A toxic chemical leak has residents in three northern Illinois communities waiting to get back into their homes this morning. Anhydrous ammonia, which is used as a fertilizer, began leaking last night in the town of Seward, Illinois. That's near Rockford. Ten people were hospitalized with respiratory problems, none of them serious. Residents in Seward and in the towns Pecatonica and Winnebago were all asked to leave their homes as well.

There's a new champion of the world, at least as far as selling cars go. Toyota sold more vehicles than General Motors or anybody else in the first quarter, making it the world's busiest automaker. Analysts knew that it was going to happen because of some GM cutbacks. It was just a question of when it was going to happen. Toyota sold more than 2.3 million vehicles worldwide between January and March, while GM sold 2.2 million in the same period. Ali Velshi is going to have more coming up on "Minding Your Business" at 6:26.


CHETRY: And this is the video we showed you right at the top of the show. Four-year-old Caden Thomas. He may have a future in football because he's proven that he can play through the pain. A little four-year-old watching a scrimmage on the sidelines there at Colorado State when he was hit. And there you can see, hit pretty hard. It was a touchdown, but the momentum of the wide receiver, George Hill, took him right into Caden, who was standing on the sidelines. I'm sure he didn't even see him. CSU let's families hang out on the sidelines during spring practices.

So how is he doing? Well, you can see that he's bleeding there. It was a cut to his head. He did need some stitches. But, thanks goodness, all the neurological exams were normal. And he had no skull fracture, no other trauma and he was actually released from the hospital on Saturday night. After that incident, of course, everyone wanted to know how he was doing so they -- his dad says he has about 3,000 to 4,000 people wanting to know how he's doing. I'm sure that's much more today. And, in fact, on the phone right now, John, we have Michael Thomas, Caden's father, on the phone with us.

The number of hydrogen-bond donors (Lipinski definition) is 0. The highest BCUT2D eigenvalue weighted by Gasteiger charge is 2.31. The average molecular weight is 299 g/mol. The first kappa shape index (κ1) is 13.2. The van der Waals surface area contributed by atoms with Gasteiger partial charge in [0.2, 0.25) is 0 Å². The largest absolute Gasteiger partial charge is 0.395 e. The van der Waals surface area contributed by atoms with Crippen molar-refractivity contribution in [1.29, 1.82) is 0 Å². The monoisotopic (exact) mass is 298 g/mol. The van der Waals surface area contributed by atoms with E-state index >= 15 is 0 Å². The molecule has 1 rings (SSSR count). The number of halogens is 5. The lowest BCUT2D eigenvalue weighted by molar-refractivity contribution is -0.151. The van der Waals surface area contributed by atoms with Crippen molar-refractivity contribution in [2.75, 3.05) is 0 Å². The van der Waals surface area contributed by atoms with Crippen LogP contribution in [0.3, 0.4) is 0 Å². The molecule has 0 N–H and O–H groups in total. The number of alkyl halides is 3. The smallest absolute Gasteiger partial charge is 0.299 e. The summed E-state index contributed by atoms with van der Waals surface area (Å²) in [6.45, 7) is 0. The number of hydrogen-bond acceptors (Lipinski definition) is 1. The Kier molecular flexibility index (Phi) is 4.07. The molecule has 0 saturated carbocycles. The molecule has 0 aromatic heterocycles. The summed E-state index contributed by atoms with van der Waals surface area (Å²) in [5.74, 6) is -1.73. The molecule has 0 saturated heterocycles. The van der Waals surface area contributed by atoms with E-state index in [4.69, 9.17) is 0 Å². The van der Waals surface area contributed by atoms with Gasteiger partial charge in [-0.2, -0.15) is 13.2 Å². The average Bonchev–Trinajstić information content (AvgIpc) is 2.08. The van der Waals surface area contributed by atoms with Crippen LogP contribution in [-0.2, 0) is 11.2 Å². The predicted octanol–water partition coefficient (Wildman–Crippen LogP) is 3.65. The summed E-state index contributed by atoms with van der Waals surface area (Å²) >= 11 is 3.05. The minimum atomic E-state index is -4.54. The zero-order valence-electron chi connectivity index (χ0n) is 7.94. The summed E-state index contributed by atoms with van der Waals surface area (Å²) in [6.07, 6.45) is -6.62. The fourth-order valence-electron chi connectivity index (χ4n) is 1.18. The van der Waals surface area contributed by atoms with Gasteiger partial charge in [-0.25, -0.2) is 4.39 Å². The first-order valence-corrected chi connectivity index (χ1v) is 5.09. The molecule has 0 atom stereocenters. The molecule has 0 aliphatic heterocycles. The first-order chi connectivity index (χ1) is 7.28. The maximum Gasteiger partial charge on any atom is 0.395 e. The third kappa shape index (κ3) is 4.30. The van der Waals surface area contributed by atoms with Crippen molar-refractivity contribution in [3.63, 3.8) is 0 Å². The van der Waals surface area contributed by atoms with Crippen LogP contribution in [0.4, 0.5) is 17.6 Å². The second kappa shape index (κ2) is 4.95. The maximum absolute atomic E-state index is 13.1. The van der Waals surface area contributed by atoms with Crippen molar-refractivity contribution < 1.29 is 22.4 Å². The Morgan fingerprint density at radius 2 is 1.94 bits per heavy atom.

Hi, Michael.


CHETRY: How's he doing today?

THOMAS: Remarkably well. He's functioning totally as a rambunctious four-year-old again.

CHETRY: How did you feel when you were out there and you saw this? I mean, what went through your mind?

THOMAS: Well, there's the sickening thought. It was just tremendously worried about the rest of his life. You make automatic assumptions that there's going to be some damage when you see something that horrific. And to see that he bounced back so quickly was really a blessing. He's just moving around and, you know, his only complaint is that I don't let him jump on the trampoline.

CHETRY: Oh, goodness. Now was that you in the blue and red striped shirt on the ground with him?

THOMAS: It was.

CHETRY: OK. So you were right there when that happened. And you guys attend a lot of these practices and see Colorado State play?

THOMAS: We have a cousin who's playing for CSU and we go to some of the practices and, yes, we enjoy being at the games and they -- spring football, they let you get down on the field and I'm always -- you know, get you close to the action and that's why we were down so close to the field of play.

CHETRY: And what was he saying to you? I see you were talking to him. What were you guys saying to each other at that point?

THOMAS: He was saying he wanted to go home. I think he had a pretty good idea that this was going to require a trip to the hospital and was none too excited about that prospect.

CHETRY: So how many stitches did he end up needing?

THOMAS: I'd estimate about 30 of the absorbable types. He had to go to the operating room and a plastic surgeon had to stitch it together because there were kind of multiple lacerations close to one another.

CHETRY: Wow, 30 stitches. Did George Hill talk to you guys? How bad did he feel? THOMAS: He has -- we've not talked to him personally. Coach Lubick, Sonny Lubick, the coach at CSU, has given us a call and they've sent over some footballs with some signatures and things. They've been very nice.